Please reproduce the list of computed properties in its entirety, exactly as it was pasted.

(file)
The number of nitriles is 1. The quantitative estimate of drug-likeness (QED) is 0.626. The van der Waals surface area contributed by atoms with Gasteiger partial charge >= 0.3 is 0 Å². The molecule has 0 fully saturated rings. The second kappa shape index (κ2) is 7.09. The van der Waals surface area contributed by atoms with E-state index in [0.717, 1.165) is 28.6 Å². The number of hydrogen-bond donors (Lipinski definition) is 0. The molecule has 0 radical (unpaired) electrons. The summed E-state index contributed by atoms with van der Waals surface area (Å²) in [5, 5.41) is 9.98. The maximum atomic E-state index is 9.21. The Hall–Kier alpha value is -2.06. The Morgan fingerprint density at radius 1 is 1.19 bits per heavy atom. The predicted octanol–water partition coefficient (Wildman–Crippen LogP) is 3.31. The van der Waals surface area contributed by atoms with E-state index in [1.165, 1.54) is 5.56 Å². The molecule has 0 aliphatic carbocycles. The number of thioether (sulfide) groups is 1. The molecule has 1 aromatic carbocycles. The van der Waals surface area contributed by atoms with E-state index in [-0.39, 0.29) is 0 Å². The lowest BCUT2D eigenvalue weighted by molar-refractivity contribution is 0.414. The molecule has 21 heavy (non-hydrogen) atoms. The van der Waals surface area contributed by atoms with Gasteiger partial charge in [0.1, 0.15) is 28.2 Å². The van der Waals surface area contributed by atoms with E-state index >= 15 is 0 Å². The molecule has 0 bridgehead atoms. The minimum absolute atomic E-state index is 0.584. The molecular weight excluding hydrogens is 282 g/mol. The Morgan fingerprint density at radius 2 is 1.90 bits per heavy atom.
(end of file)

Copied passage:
The number of nitriles is 1. The quantitative estimate of drug-likeness (QED) is 0.626. The van der Waals surface area contributed by atoms with Gasteiger partial charge >= 0.3 is 0 Å². The molecule has 0 fully saturated rings. The second kappa shape index (κ2) is 7.09. The van der Waals surface area contributed by atoms with E-state index in [0.717, 1.165) is 28.6 Å². The number of hydrogen-bond donors (Lipinski definition) is 0. The molecule has 0 radical (unpaired) electrons. The summed E-state index contributed by atoms with van der Waals surface area (Å²) in [5, 5.41) is 9.98. The maximum atomic E-state index is 9.21. The Hall–Kier alpha value is -2.06. The Morgan fingerprint density at radius 1 is 1.19 bits per heavy atom. The predicted octanol–water partition coefficient (Wildman–Crippen LogP) is 3.31. The van der Waals surface area contributed by atoms with E-state index in [1.165, 1.54) is 5.56 Å². The molecule has 0 aliphatic carbocycles. The number of thioether (sulfide) groups is 1. The molecule has 1 aromatic carbocycles. The van der Waals surface area contributed by atoms with E-state index in [-0.39, 0.29) is 0 Å². The lowest BCUT2D eigenvalue weighted by molar-refractivity contribution is 0.414. The molecule has 21 heavy (non-hydrogen) atoms. The van der Waals surface area contributed by atoms with Gasteiger partial charge in [0.1, 0.15) is 28.2 Å². The van der Waals surface area contributed by atoms with E-state index >= 15 is 0 Å². The molecule has 0 bridgehead atoms. The minimum absolute atomic E-state index is 0.584. The molecular weight excluding hydrogens is 282 g/mol. The Morgan fingerprint density at radius 2 is 1.90 bits per heavy atom.